I realized that I didn’t know of a church I could invite him to, although some Facebook friends had some ideas. I thought about how my son doesn’t fit into most churches and how I couldn’t go to a church that couldn’t embrace people with the S disease, drug addicts, and even criminal histories, even though most probably have good intentions.

Sometimes things are messy.

Sometimes things aren’t safe. That’s okay. Jesus never says that we are supposed to stay safe. He says this instead.

In the same way, any of you who does not give up everything he has cannot be my disciple. — Luke 14:32

I interpret this verse to mean that we may be called to literally give up everything — up to and including personal safety and even our lives, especially in light of this verse:

Whoever tries to keep his life will lose it, and whoever loses his life will preserve it. Luke 17:33

What a hard teaching. To me it is clear, though, that hanging onto socially respectable behaviors and ideas about the lifestyle we feel we are entitled to is the wrong path.

I don’t want to attempt to fit the gospel into the lifestyle that I want to have.

Anyway, so Gen and I got into the car and I started to cry. Our encounter with this guy just hurt my heart so much. So many people are lonely and have such awful lives. We have to show them love, we just have to! Love in action is it, it is everything. It is the only way to defeat the devil that I can see.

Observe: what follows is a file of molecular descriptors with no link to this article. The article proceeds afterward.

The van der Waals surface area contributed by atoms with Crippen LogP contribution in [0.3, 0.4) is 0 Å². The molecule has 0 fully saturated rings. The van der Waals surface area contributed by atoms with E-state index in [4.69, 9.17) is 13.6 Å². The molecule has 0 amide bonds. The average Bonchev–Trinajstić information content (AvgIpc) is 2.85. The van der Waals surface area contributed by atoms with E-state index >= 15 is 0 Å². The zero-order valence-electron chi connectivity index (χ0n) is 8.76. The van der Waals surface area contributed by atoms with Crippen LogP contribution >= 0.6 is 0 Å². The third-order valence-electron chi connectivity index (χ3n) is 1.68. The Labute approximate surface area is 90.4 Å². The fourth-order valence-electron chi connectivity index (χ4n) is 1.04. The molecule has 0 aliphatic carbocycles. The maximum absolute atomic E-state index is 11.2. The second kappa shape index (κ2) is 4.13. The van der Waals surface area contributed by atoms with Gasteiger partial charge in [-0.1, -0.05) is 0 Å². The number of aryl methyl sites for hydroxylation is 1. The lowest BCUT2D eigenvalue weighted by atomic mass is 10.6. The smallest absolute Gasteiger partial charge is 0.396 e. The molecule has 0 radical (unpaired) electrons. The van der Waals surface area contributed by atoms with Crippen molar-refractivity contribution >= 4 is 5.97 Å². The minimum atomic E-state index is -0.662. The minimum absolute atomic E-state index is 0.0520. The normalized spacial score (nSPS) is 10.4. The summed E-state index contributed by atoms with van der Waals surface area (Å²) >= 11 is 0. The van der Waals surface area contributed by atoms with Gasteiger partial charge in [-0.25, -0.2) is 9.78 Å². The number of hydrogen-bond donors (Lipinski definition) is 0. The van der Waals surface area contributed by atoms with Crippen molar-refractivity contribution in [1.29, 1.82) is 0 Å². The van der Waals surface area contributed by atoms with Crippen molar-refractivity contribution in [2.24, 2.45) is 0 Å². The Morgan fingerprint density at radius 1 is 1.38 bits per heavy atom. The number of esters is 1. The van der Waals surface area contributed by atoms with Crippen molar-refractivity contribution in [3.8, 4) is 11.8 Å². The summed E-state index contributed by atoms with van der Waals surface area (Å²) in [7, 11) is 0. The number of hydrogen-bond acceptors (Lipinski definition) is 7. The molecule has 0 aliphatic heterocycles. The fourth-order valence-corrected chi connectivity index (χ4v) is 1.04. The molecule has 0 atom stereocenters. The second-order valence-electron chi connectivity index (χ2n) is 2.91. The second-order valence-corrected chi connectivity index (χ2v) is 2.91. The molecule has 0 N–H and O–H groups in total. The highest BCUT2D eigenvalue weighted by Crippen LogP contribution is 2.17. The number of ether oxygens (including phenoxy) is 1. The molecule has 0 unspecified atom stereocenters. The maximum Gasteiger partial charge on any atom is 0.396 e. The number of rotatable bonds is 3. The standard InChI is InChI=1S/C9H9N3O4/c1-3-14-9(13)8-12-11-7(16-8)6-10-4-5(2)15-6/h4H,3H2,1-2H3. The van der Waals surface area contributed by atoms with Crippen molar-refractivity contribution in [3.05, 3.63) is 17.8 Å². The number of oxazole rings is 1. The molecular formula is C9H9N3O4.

And I’m thinking, what if there were more people like Gen who were willing to put whatever they are doing on hold to comfort a stranger, to cheer a friend’s son out of suicidal ideation, to randomly warm people’s hearts for no reason other than to lift them up?

Can you imagine the type of world we’d live in??

We’d all see the kingdom of God every day.

Not Knowing

I don’t like not knowing things. If I have a problem I don’t know the answer to, I Google it. This worked very well when I discovered that banana peel would work to rid my younger son of warts when nothing the doctors did was at all effective. Lately, though, I’ve found myself doing bizarre things like Googling “why the voices my child hears are always mean.”

Trust me, Google does not have the answers to these sort of questions.

I’m sad. I’m confused. I’m searching under the bed, looking inside cabinets, dumping out my purse — searching for my joy. I am a person who finds a measure of security in having information, and there are some situations that no amount of human knowledge can touch. This bothers me. Becoming a snowflake is difficult.

There are so many things we just don’t know. This verse comes to mind:

Jesus did many other things as well. If every one of them were written down, I suppose that even the whole world would not have room for the books that would be written. John 21:25

uncertainty god universeWe are like the blind men arguing about the elephant. Remember? One guy is holding the elephant’s tail, and swears up and down that the elephant is a skinny, sorta hairy creature — somewhat like a rope. Another has a hold of one of the elephant’s legs, and vehemently disagrees. The elephant, he says, is like a tree trunk. And so on.